As President Donald Trump embarks on his first foreign tour this weekend, the irony of his decision to make his first stop in Saudi Arabia—home to some of Islam’s holiest sites—will not be lost on many.
Within weeks of coming to power, Trump provoked global outrage with his blatantly discriminatory ban on people from six majority-Muslim countries entering the U.S.
Yet this weekend he is joining a summit in Riyadh attended by dozens of leaders from across the Muslim world, where it is reported he will give a speech laying out his vision on how to tackle Islamic extremism.
Trump is also due to hold key meetings with the leaders of Saudi Arabia and other members of the Gulf Cooperation Council to bolster security and economic ties. Counterterrorism and national security will be high on the agenda, and Saudi Arabia’s King Salman has described the meeting as an opportunity to forge “a new partnership in the war on extremism.”
This in itself should ring alarm bells. The summit’s main host country, Saudi Arabia, and many of the other Gulf states have an appalling track record when it comes to trampling over people’s rights in the name of security.
Counterterrorism has repeatedly been used as a justification for curtailing freedom of expression and cracking down on human rights activists, peaceful political dissidents and government critics. Many have suffered harassment, faced travel bans and arbitrary arrest or been stripped of their nationality — all under the guise of protecting national security.
While in Saudi Arabia, Trump is also set to announce one of the largest arms deals in history: a package of more than $100 billion in U.S. arms sales, which will include combat ships, armoured personnel carriers, missiles and other munitions, as well as maintenance.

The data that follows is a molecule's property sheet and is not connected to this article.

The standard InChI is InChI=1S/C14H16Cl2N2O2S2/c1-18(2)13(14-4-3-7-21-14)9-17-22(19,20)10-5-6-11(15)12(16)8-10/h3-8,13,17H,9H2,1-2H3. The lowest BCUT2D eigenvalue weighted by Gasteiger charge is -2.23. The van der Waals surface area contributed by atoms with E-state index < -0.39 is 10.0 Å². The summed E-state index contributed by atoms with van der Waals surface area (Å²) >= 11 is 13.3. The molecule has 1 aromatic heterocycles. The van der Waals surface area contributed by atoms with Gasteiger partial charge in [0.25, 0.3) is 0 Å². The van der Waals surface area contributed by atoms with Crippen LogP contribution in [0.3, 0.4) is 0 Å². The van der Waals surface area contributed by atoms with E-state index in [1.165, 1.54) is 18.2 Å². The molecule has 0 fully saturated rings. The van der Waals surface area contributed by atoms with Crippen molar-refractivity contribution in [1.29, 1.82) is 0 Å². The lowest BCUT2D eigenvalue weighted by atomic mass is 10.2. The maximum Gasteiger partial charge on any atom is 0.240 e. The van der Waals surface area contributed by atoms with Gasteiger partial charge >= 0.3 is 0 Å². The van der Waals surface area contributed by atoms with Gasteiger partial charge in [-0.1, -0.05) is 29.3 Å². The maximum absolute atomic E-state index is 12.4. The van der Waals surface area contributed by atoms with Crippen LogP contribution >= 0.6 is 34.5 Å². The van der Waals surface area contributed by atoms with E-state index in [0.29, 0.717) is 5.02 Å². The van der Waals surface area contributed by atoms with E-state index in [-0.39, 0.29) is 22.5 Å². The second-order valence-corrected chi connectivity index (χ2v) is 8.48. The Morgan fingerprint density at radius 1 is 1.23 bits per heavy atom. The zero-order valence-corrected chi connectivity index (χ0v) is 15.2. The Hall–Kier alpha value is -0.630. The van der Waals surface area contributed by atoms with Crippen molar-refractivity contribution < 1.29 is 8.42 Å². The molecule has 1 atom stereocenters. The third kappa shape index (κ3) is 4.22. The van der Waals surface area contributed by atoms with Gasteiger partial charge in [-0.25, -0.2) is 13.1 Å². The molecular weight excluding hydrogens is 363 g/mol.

Continuing to supply arms and military assistance to Saudi Arabia, which is leading a military coalition in Yemen suspected of committing violations of international humanitarian law, is reckless to say the least. By doing so, the U.S. risks complicity in war crimes.
Since the Yemen conflict began in 2015, the U.S has transferred more than $3 billion worth of arms to Saudi Arabia. There is no question that these arms are helping to fuel a conflict which has had a devastating impact on the civilian population. In September 2016, Amnesty International confirmed that a bomb fin found at the site of an air strike on a Médecins Sans Frontières hospital on 15 August was from a U.S.-made precision-guided Paveway-series aerial bomb.
The potential for Trump to build toxic alliances with leaders who share his disdain for human rights during his first foray into foreign diplomacy is deeply worrying.
Trump was even set to cross paths with Sudan’s President Omar al-Bashir, who is wanted by the International Criminal Court on charges of war crimes, crimes against humanity and genocide, until he dropped out of the Riyadh summit.
Trump’s next stop on his international tour will be a 24-hour visit to Israel where he has announced an ambitious plan to secure “the ultimate deal” for Middle East peace. Israeli governments have decades of experience of using national security to justify large-scale violations. Israel’s brutal practices have inflicted mass suffering on Palestinians in the Occupied Palestinian Territories throughout its 50-year-long occupation.
In recent months, emboldened by the prospect of a new ally in the White House, the Israeli authorities have also accelerated settlement expansion, announcing plans for two new settlements in the occupied West Bank, as well as more than 6,000 illegal new homes in existing settlements, in blatant violation of international law.
They have also stepped up demolitions of Palestinian homes and revived plans to build thousands of housing units in occupied East Jerusalem, which were previously suspended due to US pressure.
Both at home and abroad Trump has repeatedly made clear that human rights could not be further from his agenda.
His international trip could set the stage for a new partnership among like-minded leaders who agree with the deeply flawed and dangerous notion that national security can justify trampling on people’s basic rights.
That’s why it is all the more important to keep up the fight for human rights; by speaking out in the face of injustice and standing up for human dignity. Now more than ever, we need brave human rights defenders who can help to fill the void left by leaders who are turning their backs on human rights.
Philip Luther is Amnesty International’s director for the Middle East and North Africa.